Martin Guerre. Heavily revised since its first, critically lambasted production in London, the latest Euro-pop opera by Claude-Michel Schönberg and Alain Boublil (Les Misérables, Miss Saigon) finally seems to be headed for New York. Following a US tour that began at the Guthrie Theatre in Minneapolis, this new production -- directed by Conall Morrison and starring Stephen Buntrock, Erin Dilly, and Hugh Panaro -- is set to begin Broadway previews on April 15 and to open on April 26, though no theater has yet been announced.



Relatively cheap to produce, with rehearsal and performance schedules so brief that the services of major stars can often be secured, concert versions of classic musicals -- not to mention legendary cult flops -- continue to be all the rage in New York.

City Center Encores!. The most famous of all the musicals-in-concert series, City Center Encores! begins its Y2K season with Alan Jay Lerner & Burton Lane's On a Clear Day You Can See Forever (February 10-13). Next up is Bock and Harnick's Tenderloin (March 23-27), followed by Bernstein and Comden and Green's Wonderful Town (May 4-7). No official casting for any of these as of yet.

Musicals in Mufti. Produced on a smaller scale than the City Center's Encores! shows, York Theater's Musicals in Mufti are sometimes even more adventurous in terms of repertoire. This season's opener is Wright and Forrest's Kean (January 14-16), starring Walter Willison, Christiane Noll, Susan Watson, and Arthur Rubin. Though no casting has been set for the remaining two shows in the series -- Harold Rome's Wish You Were Here (January 21-23) and Kander & Ebb's 70, Girls, 70 (January 28-30) -- some major names are said to be under consideration.

Musicals Tonight. The next offering in Mel Miller's series -- Look Ma, I'm Dancing, starring Georgia Engel -- opens March 7 at the Sol Goldman Y on East 14th Street.



Wrong Mountain. This impressionistic comedy by David Hirson stars Ron Rifkin stars as Henry Dennett, a caustic poet. Bitter over the success of his ex-wife's husband, a hot young playwright, Dennett tries to write his own stage hit. Wrong Mountain is directed by Richard Jones, whose credits include Titanic as well as La Bête, a classic and extraordinarily expensive '90s flop that also marked Hirson's Broadway debut.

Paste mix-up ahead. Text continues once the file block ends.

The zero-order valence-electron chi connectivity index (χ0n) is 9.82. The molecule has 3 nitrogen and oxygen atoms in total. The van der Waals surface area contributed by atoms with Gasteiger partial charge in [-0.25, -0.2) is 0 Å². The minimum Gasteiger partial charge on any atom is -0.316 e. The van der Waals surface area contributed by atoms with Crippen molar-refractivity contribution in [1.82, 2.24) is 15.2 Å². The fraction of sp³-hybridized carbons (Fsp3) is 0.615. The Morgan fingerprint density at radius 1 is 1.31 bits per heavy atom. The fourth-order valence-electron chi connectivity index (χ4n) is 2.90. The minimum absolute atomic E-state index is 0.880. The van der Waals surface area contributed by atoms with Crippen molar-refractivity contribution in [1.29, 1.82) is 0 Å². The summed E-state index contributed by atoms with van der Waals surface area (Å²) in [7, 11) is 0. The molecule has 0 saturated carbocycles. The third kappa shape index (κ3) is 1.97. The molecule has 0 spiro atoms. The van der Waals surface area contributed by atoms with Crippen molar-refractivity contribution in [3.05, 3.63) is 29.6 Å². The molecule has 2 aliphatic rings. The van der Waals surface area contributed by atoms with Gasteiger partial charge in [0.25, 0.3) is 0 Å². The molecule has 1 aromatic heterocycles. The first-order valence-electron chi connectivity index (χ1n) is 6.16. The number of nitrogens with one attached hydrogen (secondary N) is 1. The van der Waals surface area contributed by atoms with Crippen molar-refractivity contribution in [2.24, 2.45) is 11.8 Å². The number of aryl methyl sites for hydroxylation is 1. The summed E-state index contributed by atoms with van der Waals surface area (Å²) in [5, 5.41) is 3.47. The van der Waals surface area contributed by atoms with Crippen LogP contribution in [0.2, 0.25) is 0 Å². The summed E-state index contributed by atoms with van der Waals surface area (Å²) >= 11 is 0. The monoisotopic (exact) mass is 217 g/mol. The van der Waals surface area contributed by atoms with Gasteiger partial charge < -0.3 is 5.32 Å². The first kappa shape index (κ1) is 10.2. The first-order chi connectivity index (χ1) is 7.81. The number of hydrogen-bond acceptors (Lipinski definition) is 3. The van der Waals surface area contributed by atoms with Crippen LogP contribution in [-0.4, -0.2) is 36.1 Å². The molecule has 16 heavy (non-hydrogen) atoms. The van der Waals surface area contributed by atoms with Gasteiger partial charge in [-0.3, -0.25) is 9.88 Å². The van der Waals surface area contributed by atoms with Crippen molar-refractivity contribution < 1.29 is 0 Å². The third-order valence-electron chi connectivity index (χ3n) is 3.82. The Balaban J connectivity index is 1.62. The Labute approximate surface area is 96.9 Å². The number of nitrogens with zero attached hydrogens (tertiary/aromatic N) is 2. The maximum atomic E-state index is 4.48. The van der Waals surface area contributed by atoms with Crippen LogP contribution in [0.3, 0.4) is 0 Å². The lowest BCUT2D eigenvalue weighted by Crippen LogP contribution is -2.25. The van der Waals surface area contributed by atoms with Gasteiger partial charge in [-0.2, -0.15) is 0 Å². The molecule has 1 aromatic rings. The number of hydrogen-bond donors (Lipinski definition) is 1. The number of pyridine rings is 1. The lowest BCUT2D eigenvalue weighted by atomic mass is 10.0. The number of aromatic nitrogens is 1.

The large cast (particularly for a straight play) includes Daniel Davis, Beth Dixon, Anne Dudek, Tom Riis Farrell, Reg Flowers, Jody Gelb, Daniel Jenkins, Ilana Levine, Bruce Norris, Mary Schmidtberger, and Michael Winters. Previews are currently underway at the Eugene O'Neill Theatre; opening night is January 13.

A Moon for the Misbegotten. The luminous Cherry Jones in the role of the formidable Josie Hogan is a chief drawing card for this revival of one of Eugene O'Neill's most difficult plays. Directed by Daniel Sullivan and co-starring Gabriel Byrne and Roy Dotrice, previews begin at the Walter Kerr Theatre on March 7; opening night is March 19.

The Time of the Cuckoo. Debra Monk, Polly Holliday, and Tom Aldredge will star in this Lincoln Center Theater revival of Arthur Laurents' 1952 drama about a no-longer-young, unmarried American woman desperately searching for love while on vacation in Venice. The original Broadway production, which starred Shirley Booth, inspired the David Lean film Summertime starring Katharine Hepburn and Rossano Brazzi as well as the flop Sondheim/Laurents Broadway musical Do I Hear a Waltz?. Previews begin January 27 at the Mitzi Newhouse; opening night is February 21. Cuckoo is scheduled for a limited run through May 7.

The Tale of the Allergist's Wife. Linda Lavin, Michele Lee, and Tony Roberts star in this "devious social satire about mid-life malaise and psycho-sexual liberation." It's the latest work of the ever-subversive Charles Busch, an artist who is equally well-respected for his playwriting as for his brilliant drag performances. To be presented by Manhattan Theatre Club and directed by the company's artistic director, Lynne Meadow, a single-day preview begins February 8 with the opening the following evening.

The Real Thing. This Tom Stoppard play was a smash-hit on Broadway in 1984 with Glenn Close, Jeremy Irons, Christine Baranski, Peter Gallagher, and Cynthia Nixon. The present revival originated at the Donmar Warehouse in London. Directed by David Leveaux (whose credits include the last Broadway production of A Moon For the Misbegotten, also in 1984, with Kate Nelligan), The Real Thing stars Stephen Dillane, Jennifer Ehle, Nigel Lindsay, and Sarah Woodward. Previews begin March 29 at the Belasco Theatre; opening night is April 24.

The Ride Down Mount Morgan. First premiered in 1991 at Wyndham's Theatre in London, this Arthur Miller play is "about a man whose two wives -- and two lives -- converge after a nearly fatal accident." The show begins previews on March 21 at the Ambassador Theatre, opens on April 9, and is scheduled for a limited run through July 23. Directed by David Esbjornson and starring Patrick Stewart, this production harkens back to the play's first New York mounting, which was a hit at the Public Theater about a year ago.

Uncle Vanya. This is a new look at the classic Chekhov comedy, translated by Mike Poulton, directed by Michael Mayer, and starring the great Derek Jacobi. And if that bit of casting news wouldn't be scintillating enough to sell tickets, Roger Rees and Laura Linney are also featured. Previews begin March 21, and the show will open April 13 at the Roundabout's new location on West 42nd Street -- a theater once called the Selwyn, yet soon to be renamed in honor of a donor who keeps Roundabout's financial future very close to heart.

Taller Than a Dwarf. A new comedy by the peerless Elaine May about "an average couple adjusting to life at the beginning of the millennium," Matthew Broderick and Parker Posey are set to star under Alan Arkin's direction. Previews begin March 24, with an April 25 opening set at the Longacre Theatre.